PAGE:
Malaria Consortium announced the results from its project introducing integrated community case management (iCCM), which includes diagnosis and treatment of malaria, diarrhoea, pneumonia and malnutrition at a dissemination event today. The project covered three townships in the remote rural areas of western Myanmar’s Sagaing region, Kalay, Pinlebu and Banmauk, where lack of access to health facilities can prove fatal for children under five.
Myanmar benefits from an existing network (established by the Ministry of Health and Sports) of local villagers who act as malaria volunteers, so for this project Malaria Consortium built on this network by retraining 90 volunteers to deliver iCCM to their communities. Access to healthcare is limited in these remote areas, therefore trained volunteers, supervised by basic health staff, can play an important role in improving the healthcare available to their communities. With Myanmar moving towards malaria elimination, the need to ensure continued engagement of village health volunteers is crucial.
Results from the project demonstrate that malaria volunteers have been successful in diagnosing and treating childhood illnesses, as well as screening for malnutrition, while remaining vigilant about increasingly rare malaria cases. Moreover, the participation and cooperation of key government departments – NMCP, Child Health and Development Division, Nutrition Development and Research Division – in this project has been vital to the project’s success.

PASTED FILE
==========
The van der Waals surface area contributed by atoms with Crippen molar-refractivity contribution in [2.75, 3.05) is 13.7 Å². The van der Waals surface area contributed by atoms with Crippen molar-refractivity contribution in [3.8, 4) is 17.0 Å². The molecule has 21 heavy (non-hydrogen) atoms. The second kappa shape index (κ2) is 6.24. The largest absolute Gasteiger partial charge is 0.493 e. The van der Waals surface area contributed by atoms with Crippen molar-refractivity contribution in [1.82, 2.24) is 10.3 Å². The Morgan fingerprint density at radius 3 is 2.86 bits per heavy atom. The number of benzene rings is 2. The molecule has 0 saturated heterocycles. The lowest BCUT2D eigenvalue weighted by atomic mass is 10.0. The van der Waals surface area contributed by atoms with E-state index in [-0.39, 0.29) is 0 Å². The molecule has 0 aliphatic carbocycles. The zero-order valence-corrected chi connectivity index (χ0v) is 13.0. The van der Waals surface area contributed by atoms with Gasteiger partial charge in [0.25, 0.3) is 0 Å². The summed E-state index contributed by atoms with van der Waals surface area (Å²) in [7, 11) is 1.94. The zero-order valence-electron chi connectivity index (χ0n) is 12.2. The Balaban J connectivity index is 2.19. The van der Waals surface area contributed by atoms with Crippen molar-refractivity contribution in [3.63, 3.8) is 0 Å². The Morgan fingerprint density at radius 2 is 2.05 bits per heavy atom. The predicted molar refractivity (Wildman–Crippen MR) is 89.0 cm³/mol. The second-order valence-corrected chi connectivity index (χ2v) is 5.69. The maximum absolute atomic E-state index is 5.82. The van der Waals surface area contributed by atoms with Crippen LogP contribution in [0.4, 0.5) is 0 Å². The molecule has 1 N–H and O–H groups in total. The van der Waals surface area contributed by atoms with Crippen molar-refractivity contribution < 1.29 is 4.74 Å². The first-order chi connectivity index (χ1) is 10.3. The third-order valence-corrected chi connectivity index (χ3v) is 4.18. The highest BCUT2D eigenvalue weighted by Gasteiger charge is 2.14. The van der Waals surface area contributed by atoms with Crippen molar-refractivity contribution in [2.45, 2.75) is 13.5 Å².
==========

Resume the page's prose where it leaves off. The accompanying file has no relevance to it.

Siddhi Aryal, Malaria Consortium Asia Director said, “iCCM has the potential to become a feasible and effective strategy for extending Myanmar’s health services to remote communities and improving the health of these communities in line with the Global Goals for Sustainable Development. This new project will inform policy decisions on integrated community case management implementation in Myanmar.”
The project’s success is reflected in a grant Malaria Consortium recently won from Comic Relief and GSK and which will continue to support the populations of Sagaing region. The project will cover three additional townships (Kathar, Wuntho and Kawlin) for the next two years.
Funding for the pilot came from Vitol Foundation and UK Aid from the UK Government. The new two-year project is funded by Comic Relief and GSK.
Keywords: Community delivery